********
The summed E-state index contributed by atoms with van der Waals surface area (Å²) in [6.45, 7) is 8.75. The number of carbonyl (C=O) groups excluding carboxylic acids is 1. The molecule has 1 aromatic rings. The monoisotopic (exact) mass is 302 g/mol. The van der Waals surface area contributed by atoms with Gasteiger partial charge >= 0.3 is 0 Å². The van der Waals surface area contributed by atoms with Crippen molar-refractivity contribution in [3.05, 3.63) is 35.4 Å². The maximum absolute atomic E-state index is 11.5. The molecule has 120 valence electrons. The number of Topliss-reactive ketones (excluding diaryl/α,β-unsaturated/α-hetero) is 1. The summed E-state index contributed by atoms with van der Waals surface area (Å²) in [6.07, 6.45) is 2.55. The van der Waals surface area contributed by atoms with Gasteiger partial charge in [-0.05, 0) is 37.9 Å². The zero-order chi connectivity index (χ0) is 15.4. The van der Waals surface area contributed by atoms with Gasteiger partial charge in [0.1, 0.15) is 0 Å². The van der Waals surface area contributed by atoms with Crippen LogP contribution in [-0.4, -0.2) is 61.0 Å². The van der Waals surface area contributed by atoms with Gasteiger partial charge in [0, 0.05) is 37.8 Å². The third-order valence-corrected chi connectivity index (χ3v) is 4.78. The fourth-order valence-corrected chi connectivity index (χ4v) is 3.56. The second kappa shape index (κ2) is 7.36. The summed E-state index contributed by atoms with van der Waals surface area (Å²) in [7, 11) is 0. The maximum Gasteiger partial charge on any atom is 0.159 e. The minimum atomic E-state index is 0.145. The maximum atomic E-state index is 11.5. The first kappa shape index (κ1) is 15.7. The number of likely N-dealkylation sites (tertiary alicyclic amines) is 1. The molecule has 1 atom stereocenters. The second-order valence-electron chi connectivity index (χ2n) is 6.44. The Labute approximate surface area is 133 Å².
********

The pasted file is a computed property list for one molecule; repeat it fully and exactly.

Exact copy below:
The summed E-state index contributed by atoms with van der Waals surface area (Å²) in [6.45, 7) is 8.75. The number of carbonyl (C=O) groups excluding carboxylic acids is 1. The molecule has 1 aromatic rings. The monoisotopic (exact) mass is 302 g/mol. The van der Waals surface area contributed by atoms with Gasteiger partial charge >= 0.3 is 0 Å². The van der Waals surface area contributed by atoms with Crippen molar-refractivity contribution in [3.05, 3.63) is 35.4 Å². The maximum absolute atomic E-state index is 11.5. The molecule has 120 valence electrons. The number of Topliss-reactive ketones (excluding diaryl/α,β-unsaturated/α-hetero) is 1. The summed E-state index contributed by atoms with van der Waals surface area (Å²) in [6.07, 6.45) is 2.55. The van der Waals surface area contributed by atoms with Gasteiger partial charge in [-0.05, 0) is 37.9 Å². The zero-order chi connectivity index (χ0) is 15.4. The van der Waals surface area contributed by atoms with Gasteiger partial charge in [0.1, 0.15) is 0 Å². The van der Waals surface area contributed by atoms with Crippen LogP contribution in [-0.4, -0.2) is 61.0 Å². The van der Waals surface area contributed by atoms with Gasteiger partial charge in [0, 0.05) is 37.8 Å². The third-order valence-corrected chi connectivity index (χ3v) is 4.78. The fourth-order valence-corrected chi connectivity index (χ4v) is 3.56. The second kappa shape index (κ2) is 7.36. The summed E-state index contributed by atoms with van der Waals surface area (Å²) in [7, 11) is 0. The maximum Gasteiger partial charge on any atom is 0.159 e. The minimum atomic E-state index is 0.145. The maximum atomic E-state index is 11.5. The first kappa shape index (κ1) is 15.7. The number of likely N-dealkylation sites (tertiary alicyclic amines) is 1. The molecule has 1 atom stereocenters. The second-order valence-electron chi connectivity index (χ2n) is 6.44. The Labute approximate surface area is 133 Å².